By Adam Kader
Illinois workers deserve a raise, and that’s exactly what Senate Bill 1565 proposes to do. A modest proposal, SB 1565 would allow Illinois minimum wage earners to catch up to the minimum wage they earned in 1969. The “real wage” is the wage adjusted for inflation. Since 1969, the minimum wage has not risen at the same rate that inflation has. In other words, today’s minimum wage earner is making less than she was in 1969!
Because the federal minimum wage historically has remained so low, states have had to compensate by raising their own. Illinois’ rate is at $8.25, higher than the federal rate of $7.25. However, those of us who earn minimum wage or organize minimum wage workers know, $8.25/hr, or approximately $16,500/yr, is not a wage on which an Illinoisan can live.
Dozens of organizations, as part of the Raise Illinois Coalition, are pushing to correct this problem by supporting SB 1565. We believe that a minimum wage increase is an important part of a range of responses needed to improve Illinois’ economy and to pull working people out of poverty.
The bill proposes to raise the minimum wage by 50 cents plus inflation each year, until we reach the historic minimum, roughly calculated to be $10.65 by the year 2014. If passed, the bill would help Illinois families most in need. It would benefit mothers and fathers employed in non-union service industries such as restaurants, childcare, janitorial and maintenance, car washes, retail, and dry cleaning. It would also help workers making just above their minimum wage-earning co-workers, such as “team-leaders” in fast food chains, as their wages also tend to increase when the minimum wage goes up.
The minimum wage increase is necessary to stimulate our economy. SB 1565 would help businesses, by giving workers more spending power and increasing consumer activity. When the wealthy earn more, they tend to save or invest their increased earnings, in contrast to low-wage earners who tend to spend. Minimum wage earners would spend their increase in earnings at the local grocery store, hardware store, and auto mechanic. The government, desperate for funds, stands to benefit from an increase in minimum wage, as an increase in workers’ earning and spending means an increase in tax revenue.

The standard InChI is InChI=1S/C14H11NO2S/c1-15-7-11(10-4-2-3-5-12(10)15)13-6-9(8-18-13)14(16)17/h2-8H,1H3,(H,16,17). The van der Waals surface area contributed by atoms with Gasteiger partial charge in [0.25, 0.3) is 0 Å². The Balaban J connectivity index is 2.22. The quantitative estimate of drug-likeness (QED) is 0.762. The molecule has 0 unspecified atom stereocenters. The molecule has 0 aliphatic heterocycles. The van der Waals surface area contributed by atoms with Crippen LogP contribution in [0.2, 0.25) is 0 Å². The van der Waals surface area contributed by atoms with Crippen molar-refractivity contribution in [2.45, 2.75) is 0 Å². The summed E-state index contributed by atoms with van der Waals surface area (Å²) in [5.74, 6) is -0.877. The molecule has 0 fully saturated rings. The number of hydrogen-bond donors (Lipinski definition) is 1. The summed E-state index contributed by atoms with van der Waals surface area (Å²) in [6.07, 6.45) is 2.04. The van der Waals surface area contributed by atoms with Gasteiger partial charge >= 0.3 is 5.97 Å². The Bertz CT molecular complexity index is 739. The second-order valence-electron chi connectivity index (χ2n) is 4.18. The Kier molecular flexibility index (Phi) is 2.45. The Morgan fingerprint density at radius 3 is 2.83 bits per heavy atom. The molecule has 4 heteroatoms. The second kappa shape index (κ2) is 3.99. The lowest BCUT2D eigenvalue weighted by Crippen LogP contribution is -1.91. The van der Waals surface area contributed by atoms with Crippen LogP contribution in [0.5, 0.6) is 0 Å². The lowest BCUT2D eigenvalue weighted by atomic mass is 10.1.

Illinoisans received annual minimum wage increases for the past five years. This month marks the first year that Illinois will not see its minimum wage go up. Now, in the midst of a recession, is the wrong time for us to cut workers’ spending power. Indeed, a study conducted by the Center for American Progress confirms that “An Increased Minimum Wage is Good Policy Even During Hard Times.”
On June 30th, the Raise Illinois Coalition held a press conference at the Chicago Temple to raise awareness about the importance of this bill. The public heard from Annette Jones, a home care worker, Bill Flynn, CEO of Paeon Partners, Pam Fox, Owner of Fox Hair, and Keith Kelleher, President of SEIU Healthcare Illinois Indiana, who described why they support a minimum wage increase.
Religious leaders also spoke in support of the bill: Rev. C.J. Hawking, Pastor at Euclid Avenue Methodist Church and Executive Director of Arise Chicago, Rev. Jason Coulter, Pastor at Ravenswood United Church of Christ and Board Member of Community Renewal Society, and Rev. Richard Mosley, Jr., Pastor at Hemenway United Methodist Church and Board Member of Protestants for the Common Good.
See coverage of the press conference:
Watch video of speakers at the press conference:
Find out more about SB1565 and increasing the minimum wage
- Adam is the Worker Center Director at Arise Chicago. Arise Chicago is a member of the Raise Illinois Coalition.